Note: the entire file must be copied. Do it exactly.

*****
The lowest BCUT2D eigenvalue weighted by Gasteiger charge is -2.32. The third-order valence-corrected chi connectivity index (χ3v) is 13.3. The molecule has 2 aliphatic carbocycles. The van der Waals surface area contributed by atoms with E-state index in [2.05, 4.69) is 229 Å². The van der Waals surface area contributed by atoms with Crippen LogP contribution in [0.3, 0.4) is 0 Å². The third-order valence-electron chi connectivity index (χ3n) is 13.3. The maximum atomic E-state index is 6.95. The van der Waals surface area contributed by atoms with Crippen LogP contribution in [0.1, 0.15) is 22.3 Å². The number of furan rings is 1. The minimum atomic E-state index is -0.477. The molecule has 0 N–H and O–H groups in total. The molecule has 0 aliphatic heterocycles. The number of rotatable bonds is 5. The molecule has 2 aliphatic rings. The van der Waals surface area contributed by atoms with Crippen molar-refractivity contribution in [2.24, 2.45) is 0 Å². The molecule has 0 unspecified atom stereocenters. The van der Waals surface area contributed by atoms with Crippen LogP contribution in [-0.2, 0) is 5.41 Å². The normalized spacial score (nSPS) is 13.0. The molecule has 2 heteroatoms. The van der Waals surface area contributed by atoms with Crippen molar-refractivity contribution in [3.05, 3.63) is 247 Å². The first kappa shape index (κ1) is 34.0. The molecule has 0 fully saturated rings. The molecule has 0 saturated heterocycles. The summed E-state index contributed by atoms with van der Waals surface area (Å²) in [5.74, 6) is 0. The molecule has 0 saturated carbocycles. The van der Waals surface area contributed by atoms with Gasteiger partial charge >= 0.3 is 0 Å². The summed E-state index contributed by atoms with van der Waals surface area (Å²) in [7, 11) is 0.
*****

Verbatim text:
The lowest BCUT2D eigenvalue weighted by Gasteiger charge is -2.32. The third-order valence-corrected chi connectivity index (χ3v) is 13.3. The molecule has 2 aliphatic carbocycles. The van der Waals surface area contributed by atoms with E-state index in [2.05, 4.69) is 229 Å². The van der Waals surface area contributed by atoms with Crippen LogP contribution in [0.3, 0.4) is 0 Å². The third-order valence-electron chi connectivity index (χ3n) is 13.3. The maximum atomic E-state index is 6.95. The van der Waals surface area contributed by atoms with Crippen LogP contribution in [0.1, 0.15) is 22.3 Å². The number of furan rings is 1. The minimum atomic E-state index is -0.477. The molecule has 0 N–H and O–H groups in total. The molecule has 0 aliphatic heterocycles. The number of rotatable bonds is 5. The molecule has 2 aliphatic rings. The van der Waals surface area contributed by atoms with Crippen molar-refractivity contribution in [2.24, 2.45) is 0 Å². The molecule has 0 unspecified atom stereocenters. The van der Waals surface area contributed by atoms with Crippen LogP contribution in [-0.2, 0) is 5.41 Å². The normalized spacial score (nSPS) is 13.0. The molecule has 2 heteroatoms. The van der Waals surface area contributed by atoms with Crippen molar-refractivity contribution in [3.05, 3.63) is 247 Å². The first kappa shape index (κ1) is 34.0. The molecule has 0 fully saturated rings. The molecule has 0 saturated heterocycles. The summed E-state index contributed by atoms with van der Waals surface area (Å²) in [5.74, 6) is 0. The molecule has 0 saturated carbocycles. The van der Waals surface area contributed by atoms with Gasteiger partial charge >= 0.3 is 0 Å². The summed E-state index contributed by atoms with van der Waals surface area (Å²) in [7, 11) is 0.